2[The Twin Towers in the distance light up the city at night behind Ally and her Mom as they wait for the subway.
Close: In the climactic scene the Towers are up close, sparkling in the sun.]

3[Ally’s Mom is murdered.
Close: Tyler is murdered.]

4[As Neil carries young Ally down the stairs of the subway, until the screen is black, the old-fashioned 'iris out' cinematic device Freeman and Coulter used deliberately.

Close: Then, we see the Twin Towers standing tall in the sun and as we absorb the meaning, the screen goes suddenly black/blank. Not the same photographic technique, but blackness at the beginning and at the end.]

First, we follow father and daughter down the tunnel created by the camera into the black depths of their mourning, and later, with the Towers blacked out, we begin—symbolically—our own walk down the steps of grief. Here the cinematic techniques themselves are the brackets.

5[The first time we see Neil and Ally together, at the subway, he holds her tightly.
Close: The last time we see them together, on 9/11, they are also hugging fiercely.]

6[Ally is on the subway platform with her Mom.
Close: Ally is on the same platform at the end.]
The significance, of course, is that finally she can brave it again.

7[Ally’s Mom on the subway platform looking into the murderers’ subway car:
Close: the mother’s ghostly image on the platform as Ally rides away on the train.]
The image is only a nanosecond and very faint, but it is there.

8[We see, in the brief scene, the love Ally and her Mom share.
Close: Ally on the subway, her face radiant with love.]
Love is the penultimate force in this film and Coulter has managed to show love between mother and daughter within a minute of film time.

Although the order at the beginning is not precise, all these many bracketed sections had begun with that first fateful scene, and then brackets close one by one, slowly taking us to the end. It’s almost like that aperture is closing in increments with each bracket, until the credits—on black—roll. This is brilliant.
-Tyler above ground at the window]
-The Twin Towers in the sun]]
-Tyler murdered]]]
-The black screen]]]]
-Neil and Ally hug after 9/11]]]]]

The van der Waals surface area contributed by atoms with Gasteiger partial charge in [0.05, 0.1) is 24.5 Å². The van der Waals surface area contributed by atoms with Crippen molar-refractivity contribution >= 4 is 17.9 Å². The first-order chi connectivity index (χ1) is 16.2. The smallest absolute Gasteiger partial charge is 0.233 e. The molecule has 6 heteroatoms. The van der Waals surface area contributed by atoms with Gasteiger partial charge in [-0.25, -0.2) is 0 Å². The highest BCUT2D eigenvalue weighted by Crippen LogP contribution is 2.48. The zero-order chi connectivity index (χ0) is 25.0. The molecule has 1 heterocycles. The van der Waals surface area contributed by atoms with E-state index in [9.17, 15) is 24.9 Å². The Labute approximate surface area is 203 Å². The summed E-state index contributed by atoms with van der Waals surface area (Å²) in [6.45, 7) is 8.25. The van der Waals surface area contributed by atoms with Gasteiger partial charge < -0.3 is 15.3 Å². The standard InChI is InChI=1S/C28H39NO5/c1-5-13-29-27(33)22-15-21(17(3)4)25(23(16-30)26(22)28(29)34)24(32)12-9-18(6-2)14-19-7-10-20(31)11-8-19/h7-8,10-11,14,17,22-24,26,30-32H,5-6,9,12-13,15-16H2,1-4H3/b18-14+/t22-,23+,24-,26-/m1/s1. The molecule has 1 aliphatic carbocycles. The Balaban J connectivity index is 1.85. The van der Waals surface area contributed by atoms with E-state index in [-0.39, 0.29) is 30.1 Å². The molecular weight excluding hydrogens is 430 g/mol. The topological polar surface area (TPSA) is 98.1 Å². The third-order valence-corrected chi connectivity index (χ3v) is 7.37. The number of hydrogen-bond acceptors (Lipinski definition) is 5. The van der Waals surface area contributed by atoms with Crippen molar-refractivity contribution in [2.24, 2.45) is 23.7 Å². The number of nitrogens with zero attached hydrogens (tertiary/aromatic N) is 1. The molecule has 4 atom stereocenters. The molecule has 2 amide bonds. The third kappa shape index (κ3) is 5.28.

-Ally on the subway platform]]]]]]
-ghostly image of her mother when she’ in the subway car]]]]]]]
-Ally’s serene and loving smile]]]]]]]]
-the car blurs past us.]]]]]]]]]

Each bracket is meaningful, usually in an emotional way as well as a symbolic or cinematic one. The viewer concentrates not on the symbols but on the story and its emotions, which is where the focus should be. Symbols hit the subconscious mind and are often only later recognized. But they enrich and support.

The closing of each of these Remember Me brackets is a satisfactory completion. I do not mean a ‘welcomed’ completion, of course, because many of them point to the tragedy and death and heart-ache inherent in this story. But they effectively close a door. They don’t play mind games.

This beautiful tale of love and loss, of loving and grieving, of conflict and healing, nourishes with quiet potency, as all satisfying stories do. In a way, the bookending or bracketing device is just an extra treat, because Will Fetter’s story carries enough weight of meaning by itself. Although most of these brackets are not obvious on first viewing, they support the meaning, and one can feel their impact intuitively.

To be clear:
In Remember Me, the bracket/bookends do not create the meaning; they only support it. I emphasize this because other films, some much lauded, prop up an emotionally inadequate story by using intriguing layers. The film becomes a game the viewer plays, trying to solve the mystery of what is ‘real’. The film is, for all intents and purposes, just an intricate puzzle. The viewer—who must see the film multiple times in order to make sense of it—finds clue after clue, removes layer after layer, in fascination. (The film itself is an attempt to implant the idea of inception in the audience.) And it is fun, I grant you that. But, after everything is removed and the puzzle is solved, the story itself is as naked as the emperor without his clothes. And it is insubstantial. It lets you down because a story devoid of meaning is empty. Your brain has gotten a workout but that’s all. Films like this are poseurs. They pretend there is something behind the curtain.

I am, of course, speaking of films like the wildly popular and acclaimed Inception. I challenge fans. Do the characters engage you? Do you care about them? Or did the concept and the special effects fool you into thinking there would be a jewel in the centre of this maze when, in essence, there is nothing?